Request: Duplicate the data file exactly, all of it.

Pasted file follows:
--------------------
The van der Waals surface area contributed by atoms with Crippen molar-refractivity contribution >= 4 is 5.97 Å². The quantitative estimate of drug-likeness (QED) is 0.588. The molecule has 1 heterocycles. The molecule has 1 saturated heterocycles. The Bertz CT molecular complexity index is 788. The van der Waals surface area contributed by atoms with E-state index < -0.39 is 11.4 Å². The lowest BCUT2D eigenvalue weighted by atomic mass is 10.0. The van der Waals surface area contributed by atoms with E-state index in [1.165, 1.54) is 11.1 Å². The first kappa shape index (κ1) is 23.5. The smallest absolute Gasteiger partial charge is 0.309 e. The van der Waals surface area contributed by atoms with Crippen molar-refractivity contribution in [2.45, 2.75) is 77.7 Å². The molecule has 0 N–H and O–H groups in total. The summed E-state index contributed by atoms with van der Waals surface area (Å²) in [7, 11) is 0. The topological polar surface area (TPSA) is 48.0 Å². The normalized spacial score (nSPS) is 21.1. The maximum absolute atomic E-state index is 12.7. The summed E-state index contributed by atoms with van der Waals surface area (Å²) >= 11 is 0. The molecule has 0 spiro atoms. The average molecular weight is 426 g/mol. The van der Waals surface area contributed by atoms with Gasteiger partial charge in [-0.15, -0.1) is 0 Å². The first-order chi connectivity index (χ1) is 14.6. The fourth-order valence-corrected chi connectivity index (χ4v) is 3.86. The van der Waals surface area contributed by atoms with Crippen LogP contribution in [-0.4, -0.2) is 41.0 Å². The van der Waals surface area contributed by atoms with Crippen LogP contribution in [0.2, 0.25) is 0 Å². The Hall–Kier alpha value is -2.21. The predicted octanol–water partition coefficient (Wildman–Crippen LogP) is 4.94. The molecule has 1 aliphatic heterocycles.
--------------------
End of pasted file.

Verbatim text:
The van der Waals surface area contributed by atoms with Crippen molar-refractivity contribution >= 4 is 5.97 Å². The quantitative estimate of drug-likeness (QED) is 0.588. The molecule has 1 heterocycles. The molecule has 1 saturated heterocycles. The Bertz CT molecular complexity index is 788. The van der Waals surface area contributed by atoms with E-state index < -0.39 is 11.4 Å². The lowest BCUT2D eigenvalue weighted by atomic mass is 10.0. The van der Waals surface area contributed by atoms with E-state index in [1.165, 1.54) is 11.1 Å². The first kappa shape index (κ1) is 23.5. The smallest absolute Gasteiger partial charge is 0.309 e. The van der Waals surface area contributed by atoms with Crippen molar-refractivity contribution in [2.45, 2.75) is 77.7 Å². The molecule has 0 N–H and O–H groups in total. The summed E-state index contributed by atoms with van der Waals surface area (Å²) in [7, 11) is 0. The topological polar surface area (TPSA) is 48.0 Å². The normalized spacial score (nSPS) is 21.1. The maximum absolute atomic E-state index is 12.7. The summed E-state index contributed by atoms with van der Waals surface area (Å²) >= 11 is 0. The molecule has 0 spiro atoms. The average molecular weight is 426 g/mol. The van der Waals surface area contributed by atoms with Gasteiger partial charge in [-0.15, -0.1) is 0 Å². The first-order chi connectivity index (χ1) is 14.6. The fourth-order valence-corrected chi connectivity index (χ4v) is 3.86. The van der Waals surface area contributed by atoms with Crippen LogP contribution in [-0.4, -0.2) is 41.0 Å². The van der Waals surface area contributed by atoms with Crippen LogP contribution in [0.2, 0.25) is 0 Å². The Hall–Kier alpha value is -2.21. The predicted octanol–water partition coefficient (Wildman–Crippen LogP) is 4.94. The molecule has 1 aliphatic heterocycles.